Take the 2-minute tour ×
Mathematics Stack Exchange is a question and answer site for people studying math at any level and professionals in related fields. It's 100% free, no registration required.

I have the following question:

Find the prime factorisation in $\mathbb{Z}[x]$ of $x^3 - 1, x^4 - 1, x^6 - 1$ and $x^{12} - 1$. You will need to check the irreduciblity in $\mathbb{Z}[x]$, of three quadratic polynomials and of one quartic. In the case of the quartic, you will need to check that it has no integer zeros and does not factorise as a product of two quadratics with integer coefficients.

For starters, what does prime factorisation mean? If we look at $x^3 - 1$ as an example, I can see that this can't be factorised any further, so it is irreducible in $\mathbb{Z}[x]$. Does that mean there is no prime factors for $x^3 - 1$?

If we then look at $x^4 -1 = (x^2 - 1)(x^2 + 1)$. Here, we see that it is irreducible and so would it simply be that the prime factorisation of $(x^4 -1 ) = (x^2 + 1)(x - 1)(x + 1)$?

share|improve this question
1  
Why the downvote? –  Git Gud Apr 14 '13 at 19:58
1  
$x^3-1=(x-1)(x^2+x+1)$ –  Git Gud Apr 14 '13 at 19:58

2 Answers 2

up vote 4 down vote accepted

For quadratics and cubics, irreducibility is easy to test, for if there are no rational roots, the polynomial must be irreducible. And the polynomials $x^2+x+1$ and $x^2-x+1$ don't even have real roots. In more complicated cases, the Rational Roots Theorem could be helpful.

Let's deal with $x^{12}-1$. This immediately factors as $(x^6-1)(x^6+1)$. We leave further decomposition of $x^6-1$ to you. For $x^6+1$, note that it is equal to $(x^2+1)(x^4-x^2+1)$.

We would like to show that $x^4-x^2+1$ is irreducible. It certainly cannot be written as a linear polynomial with coefficients in $\mathbb{Z}$ times a cubic, since $x^4-x^2+1=0$ has no rational roots. Can we express $x^4-x^2+1$ as a product of quadratics with integer coefficients?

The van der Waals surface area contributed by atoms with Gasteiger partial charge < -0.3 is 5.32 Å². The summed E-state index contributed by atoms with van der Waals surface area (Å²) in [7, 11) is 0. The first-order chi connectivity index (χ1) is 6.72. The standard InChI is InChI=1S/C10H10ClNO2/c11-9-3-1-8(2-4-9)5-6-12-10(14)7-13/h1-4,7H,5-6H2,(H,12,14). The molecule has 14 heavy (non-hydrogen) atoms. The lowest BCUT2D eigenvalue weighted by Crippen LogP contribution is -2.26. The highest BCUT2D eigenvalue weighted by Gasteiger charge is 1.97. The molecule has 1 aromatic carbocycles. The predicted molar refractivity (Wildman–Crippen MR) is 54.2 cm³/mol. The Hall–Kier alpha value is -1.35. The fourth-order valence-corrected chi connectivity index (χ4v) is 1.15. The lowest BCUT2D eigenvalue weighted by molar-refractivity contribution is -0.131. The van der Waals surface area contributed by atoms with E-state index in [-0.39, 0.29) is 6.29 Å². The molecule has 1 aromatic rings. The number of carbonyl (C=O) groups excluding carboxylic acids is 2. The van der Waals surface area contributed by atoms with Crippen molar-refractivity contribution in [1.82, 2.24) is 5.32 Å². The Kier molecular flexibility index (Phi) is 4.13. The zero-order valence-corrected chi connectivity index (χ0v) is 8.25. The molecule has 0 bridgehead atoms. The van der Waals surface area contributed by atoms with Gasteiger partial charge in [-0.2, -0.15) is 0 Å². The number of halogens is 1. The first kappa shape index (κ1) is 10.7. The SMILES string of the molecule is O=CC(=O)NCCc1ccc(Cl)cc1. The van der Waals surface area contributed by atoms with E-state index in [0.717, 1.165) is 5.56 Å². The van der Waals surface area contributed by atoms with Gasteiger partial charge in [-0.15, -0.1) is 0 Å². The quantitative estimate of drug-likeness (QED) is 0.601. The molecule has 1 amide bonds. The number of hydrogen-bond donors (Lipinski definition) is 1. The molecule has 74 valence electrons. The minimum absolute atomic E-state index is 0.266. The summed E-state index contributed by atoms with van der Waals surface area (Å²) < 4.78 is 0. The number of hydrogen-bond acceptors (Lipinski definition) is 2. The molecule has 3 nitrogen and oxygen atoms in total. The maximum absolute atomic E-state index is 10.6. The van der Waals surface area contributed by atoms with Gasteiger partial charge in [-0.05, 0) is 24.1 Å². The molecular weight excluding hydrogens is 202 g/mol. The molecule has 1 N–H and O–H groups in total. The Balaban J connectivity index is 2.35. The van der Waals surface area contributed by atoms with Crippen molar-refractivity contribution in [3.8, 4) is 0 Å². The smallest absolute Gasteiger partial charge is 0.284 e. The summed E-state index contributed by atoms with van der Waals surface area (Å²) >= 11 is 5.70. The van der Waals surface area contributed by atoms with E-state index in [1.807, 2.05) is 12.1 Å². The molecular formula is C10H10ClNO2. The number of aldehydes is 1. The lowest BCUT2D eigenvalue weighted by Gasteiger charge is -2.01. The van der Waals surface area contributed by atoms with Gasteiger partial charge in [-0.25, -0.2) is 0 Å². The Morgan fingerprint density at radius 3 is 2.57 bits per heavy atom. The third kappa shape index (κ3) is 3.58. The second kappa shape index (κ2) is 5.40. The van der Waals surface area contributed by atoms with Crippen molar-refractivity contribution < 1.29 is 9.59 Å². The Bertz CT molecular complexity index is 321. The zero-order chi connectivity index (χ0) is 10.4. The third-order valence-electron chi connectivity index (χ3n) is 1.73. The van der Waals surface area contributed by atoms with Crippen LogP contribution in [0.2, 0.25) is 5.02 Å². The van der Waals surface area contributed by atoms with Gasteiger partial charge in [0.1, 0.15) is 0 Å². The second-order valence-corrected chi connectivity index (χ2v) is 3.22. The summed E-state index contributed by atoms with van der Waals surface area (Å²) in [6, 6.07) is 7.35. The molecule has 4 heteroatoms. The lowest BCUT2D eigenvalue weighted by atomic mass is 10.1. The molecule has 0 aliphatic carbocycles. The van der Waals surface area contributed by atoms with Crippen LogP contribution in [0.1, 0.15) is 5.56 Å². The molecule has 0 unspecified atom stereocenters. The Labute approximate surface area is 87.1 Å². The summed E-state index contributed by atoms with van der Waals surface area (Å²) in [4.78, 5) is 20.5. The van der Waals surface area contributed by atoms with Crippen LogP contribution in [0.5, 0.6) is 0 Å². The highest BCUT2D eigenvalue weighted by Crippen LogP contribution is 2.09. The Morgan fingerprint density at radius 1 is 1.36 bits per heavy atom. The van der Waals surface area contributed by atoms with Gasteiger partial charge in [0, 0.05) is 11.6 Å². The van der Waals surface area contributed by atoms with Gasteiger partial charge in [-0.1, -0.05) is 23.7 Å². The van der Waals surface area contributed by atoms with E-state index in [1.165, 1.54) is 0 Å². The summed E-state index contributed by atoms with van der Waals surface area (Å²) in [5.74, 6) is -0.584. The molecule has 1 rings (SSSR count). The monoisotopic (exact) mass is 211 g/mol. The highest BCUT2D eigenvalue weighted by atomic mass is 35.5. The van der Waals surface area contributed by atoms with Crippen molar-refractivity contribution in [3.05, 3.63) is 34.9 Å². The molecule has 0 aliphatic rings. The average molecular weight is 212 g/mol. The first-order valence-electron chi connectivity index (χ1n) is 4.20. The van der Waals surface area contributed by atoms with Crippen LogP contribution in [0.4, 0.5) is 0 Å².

If we can, without loss of generality we would have that the decomposition has shape $(x^2+ax+b)(x^2+cx+d)$. Expand. Since $x^4-x^2+1$ has no $x^3$ term, we must have $a+c=0$, so $c=-a$.

Also, we must have $b=1$, $d=1$ and $b=-1$, $d=-1$. This gives the two possibilities (i) $(x^2+ax+1)(x^2-ax+1)$ and (ii) $(x^2+ax-1)(x^2-ax-1)$.

We check there is no factorization of type (i). For the coefficient of $x^2$ in the product $(x^2+ax+1)(x^2-ax+1)$ is $2-a^2$. This cannot be $-1$ for integer $a$.

Similarly, one can show (ii) can't work.

Remark: We want to express each polynomial as a product of irreducibles. The factorization $x^4-1=(x-1)(x+1)(x^2+1)$ is such a factorization. It is not quite unique. For example we also have $x^4-1=(-x+1)(x+1)(-x^2-1)$, and two other obvious variants. But the decomposition is essentially unique, so giving one decomposition is enough.

share|improve this answer
    
How did you know that x^4-x^2+1 has no rational zeroes right off the bat? Did you quickly check + or -1? By the way Andre, could you please answer my 2 questions? Thanks a lot! math.stackexchange.com/questions/361703/… math.stackexchange.com/questions/361691/… –  Ovi Apr 14 '13 at 23:24
    
When the leading coefficient of a polynomial is 1, the Rational Zeroes Theorem tells us that any rational zeroes must be integer divisors of the constant term (so, yes, here they'd have to be +1 or -1). –  RecklessReckoner Apr 15 '13 at 1:44
    
Instead of comparing coefficiants like that, could I write it in the from $A^2 - A + 1$ where $x^2 = A$ and use the quadratic formula to show that this has no real roots? –  Kaish Apr 15 '13 at 9:31
    
I don't see how that idea can be made to work. For example, $x^4+4=(x^2-2x+2)(x^2+2x+2)$, yet putting $A=x^2$ we get $A^2+4$, which has no real roots. –  André Nicolas Apr 15 '13 at 9:36

The prime factorization is the factorization into irreducible polynomials. For example, since $x^3-1$ can be factorized as $(x-1)(x^2+x+1)$ and both these are irreducible, the prime factorization of $x^3-1$ in $\mathbb Z[x]$ of $x^3-1$ is $(x-1)(x^2+x+1)$.

share|improve this answer

Your Answer

 
discard

By posting your answer, you agree to the privacy policy and terms of service.

Not the answer you're looking for? Browse other questions tagged or ask your own question.